Thursday, December 20, 2007

A Quick and Dirty Guide To Kernel Hardening with GrSecurity

The combination of the Linux kernel and GNU packages has always been regarded as a secure operating system, but can it be more secure? Kernel hardening is the answer to tightening up the Linux backbone. GrSecurity, a kernel patch for Linux, is one of the more popular approaches. After applying this patch and compiling a fresh kernel, your system will have a plethora of new security features.

The most significant feature is the addition of a role-based access control system (RBAC) that monitors what each user can execute based on their role and denies execution if they overstep their pre-defined rules. Other useful features include ip-based rules, extensive chroot restrictions, address space modification restrictions (PaX), auditing/logging features and /proc and dmesg anti-leak features. A full feature list can be found at the Grsecurity homepage.

Installing Grsecurity:

First we need to download the Linux kernel and Grsec patch.
$ wget
$ wget
For your convenience, the PGP keys are located at:

Move the kernel and patch into the /usr/src directory.

$ su -c “cp linux-2.6* /usr/src; cp grsec* /usr/src”
Extract the kernel and patch (you need to be in root since you're working in /usr/src).
$ su
# tar zxvf linux-
# gunzip grsecurity-2.1.10-
# patch -p0 < grsecurity-2.1.10-
Start with the kernel configuration.
# make clean
# make mrproper
# make menuconfig
Choose all of the options that are required for your hardware, or use “make oldconfig” and se an old configuration file. When you arrive at the “GRSECURITY” section, enable it by hitting the spacebar. You are now prompted with an array of security features. Building a custom scheme is as easy as selecting a few features, or select a pre-defined security level based on your needs. Taylor Merry created a fantastic list that shows what each level of security provides. His table is listed below:

Low Security:
  • linking restrictions
  • fifo restrictions
  • random pids
  • enforcing nproc on execve()
  • restricted dmesg
  • random ip ids
  • enforced chdir("/") on chroot< /li>

Medium Security (includes all of the Low Security options):
  • random tcp source ports
  • altered ping ids
  • failed fork logging
  • time change logging
  • signal logging
  • deny mounts in chroot
  • deny double chrooting
  • deny sysctl writes in chroot
  • deny mknod in chroot
  • deny access to abstract AF_UNIX sockets out of chroot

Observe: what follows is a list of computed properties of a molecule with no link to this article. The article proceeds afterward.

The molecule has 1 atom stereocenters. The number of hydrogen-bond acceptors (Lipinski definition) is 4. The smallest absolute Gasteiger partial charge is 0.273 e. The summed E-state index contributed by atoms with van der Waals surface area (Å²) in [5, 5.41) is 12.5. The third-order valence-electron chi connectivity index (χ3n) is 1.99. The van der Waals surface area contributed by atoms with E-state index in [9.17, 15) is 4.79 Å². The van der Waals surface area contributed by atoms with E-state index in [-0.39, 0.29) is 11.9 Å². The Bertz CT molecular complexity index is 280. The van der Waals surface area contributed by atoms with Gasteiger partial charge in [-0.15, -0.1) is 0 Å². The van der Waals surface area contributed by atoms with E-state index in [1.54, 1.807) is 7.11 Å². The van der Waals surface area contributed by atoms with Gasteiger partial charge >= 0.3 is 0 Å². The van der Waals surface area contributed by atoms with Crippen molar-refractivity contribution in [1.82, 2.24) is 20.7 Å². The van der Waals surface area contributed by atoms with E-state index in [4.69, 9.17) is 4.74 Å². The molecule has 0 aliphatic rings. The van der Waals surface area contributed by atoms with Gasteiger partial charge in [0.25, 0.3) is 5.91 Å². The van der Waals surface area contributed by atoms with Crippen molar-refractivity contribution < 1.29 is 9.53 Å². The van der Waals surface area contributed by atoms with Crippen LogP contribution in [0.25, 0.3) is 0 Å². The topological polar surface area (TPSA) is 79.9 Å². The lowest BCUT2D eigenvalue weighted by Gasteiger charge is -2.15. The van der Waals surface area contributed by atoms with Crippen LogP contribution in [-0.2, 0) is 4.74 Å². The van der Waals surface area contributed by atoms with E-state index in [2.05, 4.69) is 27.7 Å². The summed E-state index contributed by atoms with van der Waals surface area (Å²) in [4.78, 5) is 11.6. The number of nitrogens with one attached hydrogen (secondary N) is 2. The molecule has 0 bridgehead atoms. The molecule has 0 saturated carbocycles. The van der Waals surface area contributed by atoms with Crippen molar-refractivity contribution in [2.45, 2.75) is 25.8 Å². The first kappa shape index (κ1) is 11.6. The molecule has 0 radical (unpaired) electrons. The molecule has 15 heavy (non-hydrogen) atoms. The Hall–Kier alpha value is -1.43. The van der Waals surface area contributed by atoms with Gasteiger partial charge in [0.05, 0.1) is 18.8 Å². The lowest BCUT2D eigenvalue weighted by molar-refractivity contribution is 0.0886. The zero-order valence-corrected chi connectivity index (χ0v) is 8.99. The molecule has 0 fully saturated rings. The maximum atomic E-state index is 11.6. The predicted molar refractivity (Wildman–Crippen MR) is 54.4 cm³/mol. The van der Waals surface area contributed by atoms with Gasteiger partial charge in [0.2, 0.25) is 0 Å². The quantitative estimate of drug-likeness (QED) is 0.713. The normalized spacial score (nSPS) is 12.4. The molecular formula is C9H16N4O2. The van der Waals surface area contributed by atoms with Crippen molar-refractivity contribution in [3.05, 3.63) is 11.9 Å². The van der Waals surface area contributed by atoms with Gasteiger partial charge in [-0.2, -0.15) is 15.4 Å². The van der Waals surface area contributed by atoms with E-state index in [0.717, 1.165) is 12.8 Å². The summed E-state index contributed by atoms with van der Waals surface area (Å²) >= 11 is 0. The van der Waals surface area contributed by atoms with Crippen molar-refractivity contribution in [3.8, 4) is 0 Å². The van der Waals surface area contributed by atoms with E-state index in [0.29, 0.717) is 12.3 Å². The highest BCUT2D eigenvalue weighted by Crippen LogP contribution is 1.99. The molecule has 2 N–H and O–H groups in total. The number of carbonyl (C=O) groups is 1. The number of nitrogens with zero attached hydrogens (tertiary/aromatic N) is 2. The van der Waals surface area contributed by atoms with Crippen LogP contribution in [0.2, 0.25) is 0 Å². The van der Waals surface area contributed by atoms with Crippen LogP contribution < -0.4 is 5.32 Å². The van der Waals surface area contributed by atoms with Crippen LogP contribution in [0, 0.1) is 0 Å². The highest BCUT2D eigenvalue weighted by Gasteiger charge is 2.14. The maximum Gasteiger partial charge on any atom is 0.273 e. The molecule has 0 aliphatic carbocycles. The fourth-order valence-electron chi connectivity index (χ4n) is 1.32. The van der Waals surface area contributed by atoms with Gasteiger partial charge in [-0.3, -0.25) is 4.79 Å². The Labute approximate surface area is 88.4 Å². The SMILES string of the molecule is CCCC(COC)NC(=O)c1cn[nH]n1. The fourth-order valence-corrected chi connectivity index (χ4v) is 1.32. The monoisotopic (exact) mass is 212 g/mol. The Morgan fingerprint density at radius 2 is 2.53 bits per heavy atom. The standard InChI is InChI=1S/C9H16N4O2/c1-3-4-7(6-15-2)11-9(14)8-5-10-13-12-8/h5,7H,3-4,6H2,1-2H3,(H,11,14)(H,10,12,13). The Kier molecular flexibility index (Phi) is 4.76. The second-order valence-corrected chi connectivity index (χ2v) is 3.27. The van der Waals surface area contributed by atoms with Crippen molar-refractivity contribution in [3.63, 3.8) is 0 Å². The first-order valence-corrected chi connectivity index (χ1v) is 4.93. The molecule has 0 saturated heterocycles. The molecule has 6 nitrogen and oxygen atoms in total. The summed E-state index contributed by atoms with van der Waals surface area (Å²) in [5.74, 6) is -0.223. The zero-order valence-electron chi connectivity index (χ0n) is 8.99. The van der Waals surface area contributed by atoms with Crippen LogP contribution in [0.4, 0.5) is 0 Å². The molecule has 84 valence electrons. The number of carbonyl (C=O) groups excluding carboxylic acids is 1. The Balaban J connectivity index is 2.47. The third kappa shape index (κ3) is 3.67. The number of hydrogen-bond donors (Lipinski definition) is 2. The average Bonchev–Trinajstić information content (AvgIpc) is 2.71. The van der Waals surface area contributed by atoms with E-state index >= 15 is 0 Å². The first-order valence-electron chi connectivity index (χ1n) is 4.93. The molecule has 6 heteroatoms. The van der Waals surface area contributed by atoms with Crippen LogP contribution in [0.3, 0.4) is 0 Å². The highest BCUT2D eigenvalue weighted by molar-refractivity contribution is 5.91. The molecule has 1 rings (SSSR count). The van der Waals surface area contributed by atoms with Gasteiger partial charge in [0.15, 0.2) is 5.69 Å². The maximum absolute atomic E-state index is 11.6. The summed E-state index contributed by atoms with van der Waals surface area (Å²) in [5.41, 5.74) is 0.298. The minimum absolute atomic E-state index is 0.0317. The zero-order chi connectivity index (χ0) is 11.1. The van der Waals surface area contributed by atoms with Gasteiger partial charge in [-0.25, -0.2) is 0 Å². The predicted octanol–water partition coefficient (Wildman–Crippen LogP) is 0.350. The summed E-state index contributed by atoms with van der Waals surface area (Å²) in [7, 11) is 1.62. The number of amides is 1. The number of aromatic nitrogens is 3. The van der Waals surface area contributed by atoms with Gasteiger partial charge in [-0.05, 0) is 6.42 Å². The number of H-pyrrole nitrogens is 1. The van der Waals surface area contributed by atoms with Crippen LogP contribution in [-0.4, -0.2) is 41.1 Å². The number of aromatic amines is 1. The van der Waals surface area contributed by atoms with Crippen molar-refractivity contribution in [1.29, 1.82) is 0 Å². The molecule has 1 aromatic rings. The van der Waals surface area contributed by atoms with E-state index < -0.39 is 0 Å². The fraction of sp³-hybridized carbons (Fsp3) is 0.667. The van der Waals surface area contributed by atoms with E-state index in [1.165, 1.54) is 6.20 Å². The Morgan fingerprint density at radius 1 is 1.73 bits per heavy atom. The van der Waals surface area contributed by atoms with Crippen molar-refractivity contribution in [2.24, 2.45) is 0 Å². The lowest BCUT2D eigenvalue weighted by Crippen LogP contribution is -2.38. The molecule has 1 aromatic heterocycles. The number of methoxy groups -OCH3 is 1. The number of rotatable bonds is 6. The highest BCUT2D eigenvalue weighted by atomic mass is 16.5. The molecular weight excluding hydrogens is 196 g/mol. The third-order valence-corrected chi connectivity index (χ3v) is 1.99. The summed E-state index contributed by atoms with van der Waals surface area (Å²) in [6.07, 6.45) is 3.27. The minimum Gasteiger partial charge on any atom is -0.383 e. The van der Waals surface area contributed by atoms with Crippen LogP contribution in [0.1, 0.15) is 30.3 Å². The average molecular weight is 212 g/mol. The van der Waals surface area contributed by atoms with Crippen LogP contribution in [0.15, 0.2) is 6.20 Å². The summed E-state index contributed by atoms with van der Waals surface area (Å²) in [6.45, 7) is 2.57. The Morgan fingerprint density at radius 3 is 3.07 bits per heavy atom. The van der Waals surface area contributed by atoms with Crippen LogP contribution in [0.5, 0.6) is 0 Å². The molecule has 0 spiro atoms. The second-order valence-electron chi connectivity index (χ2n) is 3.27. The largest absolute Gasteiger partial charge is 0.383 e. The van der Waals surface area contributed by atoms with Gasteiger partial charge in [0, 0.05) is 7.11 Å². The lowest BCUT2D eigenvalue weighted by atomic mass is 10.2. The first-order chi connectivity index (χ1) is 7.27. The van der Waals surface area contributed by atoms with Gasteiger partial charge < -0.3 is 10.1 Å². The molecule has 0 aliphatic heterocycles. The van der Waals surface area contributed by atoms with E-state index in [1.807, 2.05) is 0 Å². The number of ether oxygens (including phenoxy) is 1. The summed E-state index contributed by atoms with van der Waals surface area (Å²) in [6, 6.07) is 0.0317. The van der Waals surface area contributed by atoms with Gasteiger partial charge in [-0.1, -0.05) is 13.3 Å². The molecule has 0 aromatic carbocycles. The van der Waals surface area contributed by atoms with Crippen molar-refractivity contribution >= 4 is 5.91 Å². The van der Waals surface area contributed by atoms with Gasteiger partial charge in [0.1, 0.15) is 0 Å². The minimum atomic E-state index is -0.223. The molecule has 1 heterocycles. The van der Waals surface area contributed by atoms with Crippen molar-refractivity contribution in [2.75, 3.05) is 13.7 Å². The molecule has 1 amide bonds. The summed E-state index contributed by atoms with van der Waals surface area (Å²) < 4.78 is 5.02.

• deny pivot_root in chroot
  • denied writes of /dev/kmem, /dev/mem, and /dev/port• /proc restrictions with special gid set to 10 (usually wheel)
  • address space layout randomization

High Security (includes all of the Low and Medium Security options):
  • additional /proc restrictions
  • chmod restrictions in chroot
  • no signals, ptrace, or viewing processes outside of chroot
  • capability restrictions in chroot
  • deny fchdir out of chroot
  • priority restrictions in chroot
  • segmentation-based implementation of PaX
  • mprotect restrictions
  • removal of /proc//[maps|mem]
  • kernel stack randomization
  • mount/unmount/remount logging
  • kernel symbol hiding(18)
Outside of the options in these categories are a few additional options that can be enabled manually:
  • PaX: Disallow ELF text relocations (DANGEROUS)
  • Disable privileged I/O (should not use with XFree86)
  • Hide kernel processes
  • Allow a user group access to /proc
  • Auditing options
  • Set up a single group that is the only one audited
  • Exec logging
  • Log execs within chroot
  • Chdir logging
  • IPC logging
  • Trusted path execution
  • Socket restrictions
  • Sysctl support
  • Netfilter Configuration: stealth match support(18) *1
For personal computers, I select “Low security” and enable all of the logging and auditing features. For servers and mission critical machines, I start with “Medium security” and add additional elements based on my own discretion.

After you have selected all of the necessary options, lets compile the kernel.

# make modules modules_install bzImage

Finally, copy the new kernel into your /boot directory and adjust your bootloader to load the new kernel. Your new kernel will be located in "usr/src/linux/arch/i386/boot/." At this point, you now have a Linux kernel with copious amounts of added security and protection.

Check back soon because our next article will show you how to use the role based access control system and how to compile programs to take advantage of the PaX address space modification restrictions!

*1 Merry, Taylor. Linux Kernel Hardening. 18 November 2003

GrSecurity Homepage

PaX Homepage


Tacita said...

You write very well.

roshid said...

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roshid said...

nice article.... nice writing skills... nice topic....


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Smith said...

You have done a great job, the points mentioned are quite interesting, you can find more on kernel security at:

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